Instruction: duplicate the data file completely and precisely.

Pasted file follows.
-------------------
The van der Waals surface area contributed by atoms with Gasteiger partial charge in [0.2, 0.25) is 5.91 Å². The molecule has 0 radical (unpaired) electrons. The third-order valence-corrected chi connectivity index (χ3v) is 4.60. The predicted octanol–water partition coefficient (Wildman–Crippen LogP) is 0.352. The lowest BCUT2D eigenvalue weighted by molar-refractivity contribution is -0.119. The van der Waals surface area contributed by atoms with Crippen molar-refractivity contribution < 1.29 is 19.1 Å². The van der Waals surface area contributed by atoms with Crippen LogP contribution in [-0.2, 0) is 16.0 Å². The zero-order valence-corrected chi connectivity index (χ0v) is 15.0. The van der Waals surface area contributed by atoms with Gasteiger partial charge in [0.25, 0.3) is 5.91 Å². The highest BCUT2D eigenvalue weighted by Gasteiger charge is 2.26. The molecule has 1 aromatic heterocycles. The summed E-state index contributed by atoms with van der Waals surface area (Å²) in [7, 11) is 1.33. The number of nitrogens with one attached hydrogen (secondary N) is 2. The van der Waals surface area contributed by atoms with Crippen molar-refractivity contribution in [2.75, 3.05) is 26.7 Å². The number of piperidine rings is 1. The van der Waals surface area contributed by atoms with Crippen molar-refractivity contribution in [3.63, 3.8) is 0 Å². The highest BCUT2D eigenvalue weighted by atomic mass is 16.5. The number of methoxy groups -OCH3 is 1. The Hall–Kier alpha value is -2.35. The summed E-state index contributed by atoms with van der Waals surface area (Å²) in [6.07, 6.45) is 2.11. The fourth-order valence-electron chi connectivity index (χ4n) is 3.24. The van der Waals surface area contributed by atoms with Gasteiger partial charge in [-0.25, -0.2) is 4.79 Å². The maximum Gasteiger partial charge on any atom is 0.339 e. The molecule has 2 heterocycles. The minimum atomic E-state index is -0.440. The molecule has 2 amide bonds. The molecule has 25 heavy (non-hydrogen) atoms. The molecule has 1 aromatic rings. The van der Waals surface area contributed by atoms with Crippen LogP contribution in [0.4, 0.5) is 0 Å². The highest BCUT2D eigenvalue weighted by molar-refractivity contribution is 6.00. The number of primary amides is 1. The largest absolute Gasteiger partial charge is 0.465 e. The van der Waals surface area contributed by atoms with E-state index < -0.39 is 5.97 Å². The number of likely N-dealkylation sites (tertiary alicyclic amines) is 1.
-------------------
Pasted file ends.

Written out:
The van der Waals surface area contributed by atoms with Gasteiger partial charge in [0.2, 0.25) is 5.91 Å². The molecule has 0 radical (unpaired) electrons. The third-order valence-corrected chi connectivity index (χ3v) is 4.60. The predicted octanol–water partition coefficient (Wildman–Crippen LogP) is 0.352. The lowest BCUT2D eigenvalue weighted by molar-refractivity contribution is -0.119. The van der Waals surface area contributed by atoms with Crippen molar-refractivity contribution < 1.29 is 19.1 Å². The van der Waals surface area contributed by atoms with Crippen LogP contribution in [-0.2, 0) is 16.0 Å². The zero-order valence-corrected chi connectivity index (χ0v) is 15.0. The van der Waals surface area contributed by atoms with Gasteiger partial charge in [0.25, 0.3) is 5.91 Å². The highest BCUT2D eigenvalue weighted by Gasteiger charge is 2.26. The molecule has 1 aromatic heterocycles. The summed E-state index contributed by atoms with van der Waals surface area (Å²) in [7, 11) is 1.33. The number of nitrogens with one attached hydrogen (secondary N) is 2. The van der Waals surface area contributed by atoms with Crippen molar-refractivity contribution in [2.75, 3.05) is 26.7 Å². The number of piperidine rings is 1. The van der Waals surface area contributed by atoms with Crippen molar-refractivity contribution in [3.63, 3.8) is 0 Å². The highest BCUT2D eigenvalue weighted by atomic mass is 16.5. The number of methoxy groups -OCH3 is 1. The Hall–Kier alpha value is -2.35. The summed E-state index contributed by atoms with van der Waals surface area (Å²) in [6.07, 6.45) is 2.11. The fourth-order valence-electron chi connectivity index (χ4n) is 3.24. The van der Waals surface area contributed by atoms with Gasteiger partial charge in [-0.25, -0.2) is 4.79 Å². The maximum Gasteiger partial charge on any atom is 0.339 e. The molecule has 2 heterocycles. The minimum atomic E-state index is -0.440. The molecule has 2 amide bonds. The molecule has 25 heavy (non-hydrogen) atoms. The molecule has 1 aromatic rings. The van der Waals surface area contributed by atoms with Crippen LogP contribution in [0.4, 0.5) is 0 Å². The highest BCUT2D eigenvalue weighted by molar-refractivity contribution is 6.00. The number of primary amides is 1. The largest absolute Gasteiger partial charge is 0.465 e. The van der Waals surface area contributed by atoms with E-state index < -0.39 is 5.97 Å². The number of likely N-dealkylation sites (tertiary alicyclic amines) is 1.